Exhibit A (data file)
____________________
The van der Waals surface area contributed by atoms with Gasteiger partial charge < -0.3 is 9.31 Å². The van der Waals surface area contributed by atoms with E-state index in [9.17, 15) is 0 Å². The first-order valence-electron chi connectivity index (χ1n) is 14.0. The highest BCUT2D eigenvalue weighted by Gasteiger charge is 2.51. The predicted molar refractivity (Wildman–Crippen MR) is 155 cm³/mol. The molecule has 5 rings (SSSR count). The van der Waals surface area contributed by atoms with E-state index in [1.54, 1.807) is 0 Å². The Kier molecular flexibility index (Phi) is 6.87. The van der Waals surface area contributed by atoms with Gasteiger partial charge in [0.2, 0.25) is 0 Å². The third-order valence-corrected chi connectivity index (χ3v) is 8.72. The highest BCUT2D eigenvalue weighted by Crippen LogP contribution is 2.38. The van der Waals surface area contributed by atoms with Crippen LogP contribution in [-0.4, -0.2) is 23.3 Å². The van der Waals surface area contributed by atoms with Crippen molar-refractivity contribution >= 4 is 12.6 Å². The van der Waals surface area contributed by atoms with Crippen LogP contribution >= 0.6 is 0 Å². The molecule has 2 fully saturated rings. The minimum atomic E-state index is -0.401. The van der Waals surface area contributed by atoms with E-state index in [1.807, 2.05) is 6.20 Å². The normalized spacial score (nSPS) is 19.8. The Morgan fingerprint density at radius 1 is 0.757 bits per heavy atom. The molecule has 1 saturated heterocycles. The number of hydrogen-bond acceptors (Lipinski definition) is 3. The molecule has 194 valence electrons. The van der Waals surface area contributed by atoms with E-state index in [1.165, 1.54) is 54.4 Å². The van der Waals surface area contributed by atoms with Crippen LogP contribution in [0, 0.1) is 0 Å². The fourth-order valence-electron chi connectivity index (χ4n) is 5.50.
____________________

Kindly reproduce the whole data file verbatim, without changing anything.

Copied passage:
The van der Waals surface area contributed by atoms with Gasteiger partial charge < -0.3 is 9.31 Å². The van der Waals surface area contributed by atoms with E-state index in [9.17, 15) is 0 Å². The first-order valence-electron chi connectivity index (χ1n) is 14.0. The highest BCUT2D eigenvalue weighted by Gasteiger charge is 2.51. The predicted molar refractivity (Wildman–Crippen MR) is 155 cm³/mol. The molecule has 5 rings (SSSR count). The van der Waals surface area contributed by atoms with E-state index in [1.54, 1.807) is 0 Å². The Kier molecular flexibility index (Phi) is 6.87. The van der Waals surface area contributed by atoms with Gasteiger partial charge in [0.2, 0.25) is 0 Å². The third-order valence-corrected chi connectivity index (χ3v) is 8.72. The highest BCUT2D eigenvalue weighted by Crippen LogP contribution is 2.38. The van der Waals surface area contributed by atoms with Crippen LogP contribution in [-0.4, -0.2) is 23.3 Å². The van der Waals surface area contributed by atoms with Crippen molar-refractivity contribution >= 4 is 12.6 Å². The van der Waals surface area contributed by atoms with Crippen LogP contribution >= 0.6 is 0 Å². The molecule has 2 fully saturated rings. The minimum atomic E-state index is -0.401. The van der Waals surface area contributed by atoms with E-state index in [1.807, 2.05) is 6.20 Å². The normalized spacial score (nSPS) is 19.8. The Morgan fingerprint density at radius 1 is 0.757 bits per heavy atom. The molecule has 1 saturated heterocycles. The number of hydrogen-bond acceptors (Lipinski definition) is 3. The molecule has 194 valence electrons. The van der Waals surface area contributed by atoms with E-state index in [1.165, 1.54) is 54.4 Å². The van der Waals surface area contributed by atoms with Crippen LogP contribution in [0, 0.1) is 0 Å². The fourth-order valence-electron chi connectivity index (χ4n) is 5.50.